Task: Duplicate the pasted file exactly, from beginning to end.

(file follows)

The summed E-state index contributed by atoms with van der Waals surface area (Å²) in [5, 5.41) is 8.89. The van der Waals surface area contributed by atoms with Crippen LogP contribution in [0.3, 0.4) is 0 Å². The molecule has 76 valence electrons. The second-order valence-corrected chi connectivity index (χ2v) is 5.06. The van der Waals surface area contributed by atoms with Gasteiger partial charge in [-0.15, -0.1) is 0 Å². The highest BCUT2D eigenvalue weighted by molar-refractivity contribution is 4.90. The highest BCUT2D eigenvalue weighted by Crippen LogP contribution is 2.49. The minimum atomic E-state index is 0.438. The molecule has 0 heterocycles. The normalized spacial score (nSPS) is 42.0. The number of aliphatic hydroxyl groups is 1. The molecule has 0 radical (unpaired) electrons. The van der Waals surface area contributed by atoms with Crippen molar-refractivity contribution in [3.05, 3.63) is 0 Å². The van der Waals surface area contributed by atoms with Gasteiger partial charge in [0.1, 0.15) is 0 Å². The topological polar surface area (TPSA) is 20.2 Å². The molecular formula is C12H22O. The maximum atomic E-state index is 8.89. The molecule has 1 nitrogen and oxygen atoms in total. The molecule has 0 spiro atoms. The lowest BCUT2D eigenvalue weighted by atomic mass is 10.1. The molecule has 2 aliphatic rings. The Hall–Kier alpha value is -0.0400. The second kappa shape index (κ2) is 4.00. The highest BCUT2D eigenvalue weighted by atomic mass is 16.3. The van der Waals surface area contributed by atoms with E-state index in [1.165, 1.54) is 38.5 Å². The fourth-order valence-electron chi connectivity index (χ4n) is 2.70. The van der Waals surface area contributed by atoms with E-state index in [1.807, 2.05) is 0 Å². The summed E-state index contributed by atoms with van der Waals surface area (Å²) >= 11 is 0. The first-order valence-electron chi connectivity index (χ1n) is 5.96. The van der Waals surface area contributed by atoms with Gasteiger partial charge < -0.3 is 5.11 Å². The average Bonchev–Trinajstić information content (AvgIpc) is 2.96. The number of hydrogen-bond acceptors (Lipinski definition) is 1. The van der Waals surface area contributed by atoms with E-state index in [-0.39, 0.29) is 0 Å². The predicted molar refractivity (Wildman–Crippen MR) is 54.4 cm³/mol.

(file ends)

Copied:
The summed E-state index contributed by atoms with van der Waals surface area (Å²) in [5, 5.41) is 8.89. The van der Waals surface area contributed by atoms with Crippen LogP contribution in [0.3, 0.4) is 0 Å². The molecule has 76 valence electrons. The second-order valence-corrected chi connectivity index (χ2v) is 5.06. The van der Waals surface area contributed by atoms with Gasteiger partial charge in [-0.15, -0.1) is 0 Å². The highest BCUT2D eigenvalue weighted by molar-refractivity contribution is 4.90. The highest BCUT2D eigenvalue weighted by Crippen LogP contribution is 2.49. The minimum atomic E-state index is 0.438. The molecule has 0 heterocycles. The normalized spacial score (nSPS) is 42.0. The number of aliphatic hydroxyl groups is 1. The molecule has 0 radical (unpaired) electrons. The van der Waals surface area contributed by atoms with Crippen molar-refractivity contribution in [3.05, 3.63) is 0 Å². The van der Waals surface area contributed by atoms with Gasteiger partial charge in [0.1, 0.15) is 0 Å². The topological polar surface area (TPSA) is 20.2 Å². The molecular formula is C12H22O. The maximum atomic E-state index is 8.89. The molecule has 1 nitrogen and oxygen atoms in total. The molecule has 0 spiro atoms. The lowest BCUT2D eigenvalue weighted by atomic mass is 10.1. The molecule has 2 aliphatic rings. The Hall–Kier alpha value is -0.0400. The second kappa shape index (κ2) is 4.00. The highest BCUT2D eigenvalue weighted by atomic mass is 16.3. The van der Waals surface area contributed by atoms with E-state index in [1.165, 1.54) is 38.5 Å². The fourth-order valence-electron chi connectivity index (χ4n) is 2.70. The van der Waals surface area contributed by atoms with E-state index in [1.807, 2.05) is 0 Å². The summed E-state index contributed by atoms with van der Waals surface area (Å²) >= 11 is 0. The first-order valence-electron chi connectivity index (χ1n) is 5.96. The van der Waals surface area contributed by atoms with Gasteiger partial charge < -0.3 is 5.11 Å². The average Bonchev–Trinajstić information content (AvgIpc) is 2.96. The number of hydrogen-bond acceptors (Lipinski definition) is 1. The van der Waals surface area contributed by atoms with E-state index in [-0.39, 0.29) is 0 Å². The predicted molar refractivity (Wildman–Crippen MR) is 54.4 cm³/mol.